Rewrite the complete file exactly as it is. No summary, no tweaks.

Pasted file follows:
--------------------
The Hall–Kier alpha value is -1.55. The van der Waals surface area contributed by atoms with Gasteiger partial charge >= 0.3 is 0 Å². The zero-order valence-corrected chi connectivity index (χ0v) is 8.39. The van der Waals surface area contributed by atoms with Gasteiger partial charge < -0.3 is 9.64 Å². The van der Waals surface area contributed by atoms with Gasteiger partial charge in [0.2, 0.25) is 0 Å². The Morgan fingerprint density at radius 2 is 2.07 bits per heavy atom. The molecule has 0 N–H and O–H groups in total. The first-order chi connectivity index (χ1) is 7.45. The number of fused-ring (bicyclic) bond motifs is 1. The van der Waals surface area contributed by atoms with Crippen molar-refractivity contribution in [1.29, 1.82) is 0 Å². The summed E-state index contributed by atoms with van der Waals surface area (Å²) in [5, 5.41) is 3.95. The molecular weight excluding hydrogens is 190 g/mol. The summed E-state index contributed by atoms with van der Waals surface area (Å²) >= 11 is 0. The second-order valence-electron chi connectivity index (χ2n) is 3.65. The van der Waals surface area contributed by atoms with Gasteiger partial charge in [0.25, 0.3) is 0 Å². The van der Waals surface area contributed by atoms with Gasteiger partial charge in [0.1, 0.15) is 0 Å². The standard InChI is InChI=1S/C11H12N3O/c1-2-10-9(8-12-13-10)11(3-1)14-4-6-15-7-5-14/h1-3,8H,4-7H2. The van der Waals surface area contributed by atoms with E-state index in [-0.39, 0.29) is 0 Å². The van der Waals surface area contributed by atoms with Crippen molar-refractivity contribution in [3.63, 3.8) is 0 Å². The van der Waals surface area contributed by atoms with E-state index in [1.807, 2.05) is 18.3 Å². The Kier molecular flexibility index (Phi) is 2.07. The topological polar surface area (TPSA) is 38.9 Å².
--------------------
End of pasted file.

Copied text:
The Hall–Kier alpha value is -1.55. The van der Waals surface area contributed by atoms with Gasteiger partial charge >= 0.3 is 0 Å². The zero-order valence-corrected chi connectivity index (χ0v) is 8.39. The van der Waals surface area contributed by atoms with Gasteiger partial charge < -0.3 is 9.64 Å². The van der Waals surface area contributed by atoms with Gasteiger partial charge in [0.2, 0.25) is 0 Å². The Morgan fingerprint density at radius 2 is 2.07 bits per heavy atom. The molecule has 0 N–H and O–H groups in total. The first-order chi connectivity index (χ1) is 7.45. The number of fused-ring (bicyclic) bond motifs is 1. The van der Waals surface area contributed by atoms with Crippen molar-refractivity contribution in [1.29, 1.82) is 0 Å². The summed E-state index contributed by atoms with van der Waals surface area (Å²) in [5, 5.41) is 3.95. The molecular weight excluding hydrogens is 190 g/mol. The summed E-state index contributed by atoms with van der Waals surface area (Å²) >= 11 is 0. The second-order valence-electron chi connectivity index (χ2n) is 3.65. The van der Waals surface area contributed by atoms with Gasteiger partial charge in [0.25, 0.3) is 0 Å². The van der Waals surface area contributed by atoms with Gasteiger partial charge in [0.1, 0.15) is 0 Å². The standard InChI is InChI=1S/C11H12N3O/c1-2-10-9(8-12-13-10)11(3-1)14-4-6-15-7-5-14/h1-3,8H,4-7H2. The van der Waals surface area contributed by atoms with E-state index in [-0.39, 0.29) is 0 Å². The van der Waals surface area contributed by atoms with Crippen molar-refractivity contribution in [3.63, 3.8) is 0 Å². The van der Waals surface area contributed by atoms with E-state index in [1.807, 2.05) is 18.3 Å². The Kier molecular flexibility index (Phi) is 2.07. The topological polar surface area (TPSA) is 38.9 Å².